A neural network establishes spatial distribution with significant correspondence to independent data, which makes this a useful approach. However, such a process will not provide conclusive evidence as it typically produces trends or identities in the classification, but generally may lack discernable correlation of overstorey vegetation (the tree canopy that can be comprised of a wide variety of tree and/or shrub types/species) in a forested region to the existence of a specific plant type. The approach of a neural network is more capable of classifying minority features, adapting to the variable influences of changing canopy conditions while accounting for the nonlinear effects of the sub-canopy vegetation, and is thus unable to identify a specific plant type. The general problem with using a neural network approach is that one species will likely be too spectrally similar to another or cause an erroneous time-domain response so as to cause a false positive classification.

But there can also be false negatives in which co-occurring species mask understorey features or features of other species. As mentioned earlier, the observation of one basic attribute is not sufficient to address the problem of identifying a specific plant type from among a variety within the target zone. Thus, we should approach the problem from a broader perspective. Correlation among approaches, such as gathering data from other types of sensors and modeling approaches, can contribute to the analyses of any method and make parameterization of vegetation/understorey conditions more applicable. Doing so will infer significant structural information such as biomass and vertical distribution that should differentiate between structurally distinct vegetation types from SAR and/or light detection and ranging (LIDAR). 11 The fusion of increased biomass and structural information with signature information from optical sensor data could allow enhanced classification and biophysical parameterization. Given that this assumption is correct, the use of an artificial neural network in combination with multiple plant attribute data would yield the ability to extract the complex information available from optical remote sensing data, but only if these other procedures are coupled with the neural network.

The methodology in this paper focuses on utilizing SAR/hyperspectral imagery to achieve deconvolution because it presents a unique opportunity for imaging plant types whether or not there is cloud cover, effectually making this process an all-weather one. Utilization of SAR will, at the minimum, identify the difference between trees versus common understorey shrubs and/or agricultural plants. One area that needs to be considered is the temporal and spatial variability (identification and removal) of the plant species being sensed, as well as their mix with other vegetation types. One problem that will arise with the data from SAR/hyperspectral sensor is quantification of the data, since initial estimates of the biomass/species present will generally not be stable due to intrinsic texture, system noise, and other environmental effects. Recent results from NASA’s Landsat Pathfinder project indicate that much of the vegetation, especially in areas of reforestation where drug crops are likely, is secondary vegetation (i.e., a wide mix of new growth of many plant species) which would be ideal for trials and tests. 12 Although traditional optical remote sensing techniques have been able to differentiate between cultivated areas, secondary vegetation, and pastures, these methods were limited in terms of mapping various stages of secondary growth and distinguishing separation of species. However, SAR backscatter from a vegetated target is a function of the dielectric properties of the vegetation, soil, surface roughness, and also the size and orientation of the scatterers (composed primarily of the leaves and branches) in relation to the imaging system. Despite this, SAR data lends the capability of charactering changes in vegetation structure and biomass changes, i.e., additional growth. In certain respects, multiple frequency and polarimetric SARs may provide estimates of biomass deconvolutive properties through a combination of higher frequency and shorter wavelength information, which would provide for increased backscatter and thus, better resolution.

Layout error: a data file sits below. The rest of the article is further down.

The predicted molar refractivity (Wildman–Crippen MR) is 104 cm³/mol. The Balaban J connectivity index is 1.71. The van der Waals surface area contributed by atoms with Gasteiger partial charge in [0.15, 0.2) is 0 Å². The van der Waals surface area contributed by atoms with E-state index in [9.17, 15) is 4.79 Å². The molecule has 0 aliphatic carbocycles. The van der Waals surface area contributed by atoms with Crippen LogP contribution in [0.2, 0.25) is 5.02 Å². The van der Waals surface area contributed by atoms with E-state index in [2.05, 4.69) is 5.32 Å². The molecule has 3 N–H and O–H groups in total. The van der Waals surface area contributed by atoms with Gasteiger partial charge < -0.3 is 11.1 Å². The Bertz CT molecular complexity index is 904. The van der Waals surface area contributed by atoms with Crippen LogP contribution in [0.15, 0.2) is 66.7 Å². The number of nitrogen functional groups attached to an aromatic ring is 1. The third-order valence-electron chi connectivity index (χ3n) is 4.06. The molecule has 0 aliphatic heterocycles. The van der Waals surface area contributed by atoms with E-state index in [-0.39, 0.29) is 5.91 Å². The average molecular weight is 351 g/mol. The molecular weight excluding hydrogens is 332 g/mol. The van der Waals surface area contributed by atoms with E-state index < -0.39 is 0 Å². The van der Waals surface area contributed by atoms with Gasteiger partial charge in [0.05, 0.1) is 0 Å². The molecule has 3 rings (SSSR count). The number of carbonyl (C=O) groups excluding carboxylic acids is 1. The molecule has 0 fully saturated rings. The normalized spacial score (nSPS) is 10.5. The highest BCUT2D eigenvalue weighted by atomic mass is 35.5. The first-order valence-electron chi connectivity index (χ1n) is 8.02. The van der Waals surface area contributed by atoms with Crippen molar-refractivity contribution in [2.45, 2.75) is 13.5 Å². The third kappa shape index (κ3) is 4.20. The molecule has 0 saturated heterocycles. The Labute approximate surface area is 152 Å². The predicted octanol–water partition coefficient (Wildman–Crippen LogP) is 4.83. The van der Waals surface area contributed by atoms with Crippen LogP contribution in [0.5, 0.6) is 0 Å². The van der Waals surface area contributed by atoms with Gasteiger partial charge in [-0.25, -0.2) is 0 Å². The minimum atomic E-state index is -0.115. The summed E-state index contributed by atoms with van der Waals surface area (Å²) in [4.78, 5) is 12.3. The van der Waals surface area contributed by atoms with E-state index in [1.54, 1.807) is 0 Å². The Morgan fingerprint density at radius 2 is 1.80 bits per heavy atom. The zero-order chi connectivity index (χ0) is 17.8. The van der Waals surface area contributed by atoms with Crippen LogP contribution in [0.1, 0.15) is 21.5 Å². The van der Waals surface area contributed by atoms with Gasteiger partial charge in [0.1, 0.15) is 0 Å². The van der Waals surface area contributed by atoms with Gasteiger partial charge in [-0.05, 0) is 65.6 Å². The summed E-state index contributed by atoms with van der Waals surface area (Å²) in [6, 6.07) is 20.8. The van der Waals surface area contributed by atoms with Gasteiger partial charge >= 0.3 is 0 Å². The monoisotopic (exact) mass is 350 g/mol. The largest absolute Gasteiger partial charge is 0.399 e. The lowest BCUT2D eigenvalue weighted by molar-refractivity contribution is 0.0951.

Improving Measurement Processes to achieve Deconvolution through a Multiple Attribute Approach

Past efforts at recognizing specific plant types have failed because investigators limited themselves to a simple one-plant attribute, like leaf area index (LAI). The approach used for this paper uses multiple attributes and considers enhancing attributes through deconvolution. The more conditions under which measured attributes can be defined and for which we train the pattern recognition algorithm, e.g. neural network, the higher the probability of success in identifying specific plant species when grouped together in a multiple plant mix. The proposed approach can be accomplished (individually or combined) from an airborne platform (airplane or satellite) and using a hyperspectral imager or SAR. The initial test and calibration phase could be performed from a crane or tower.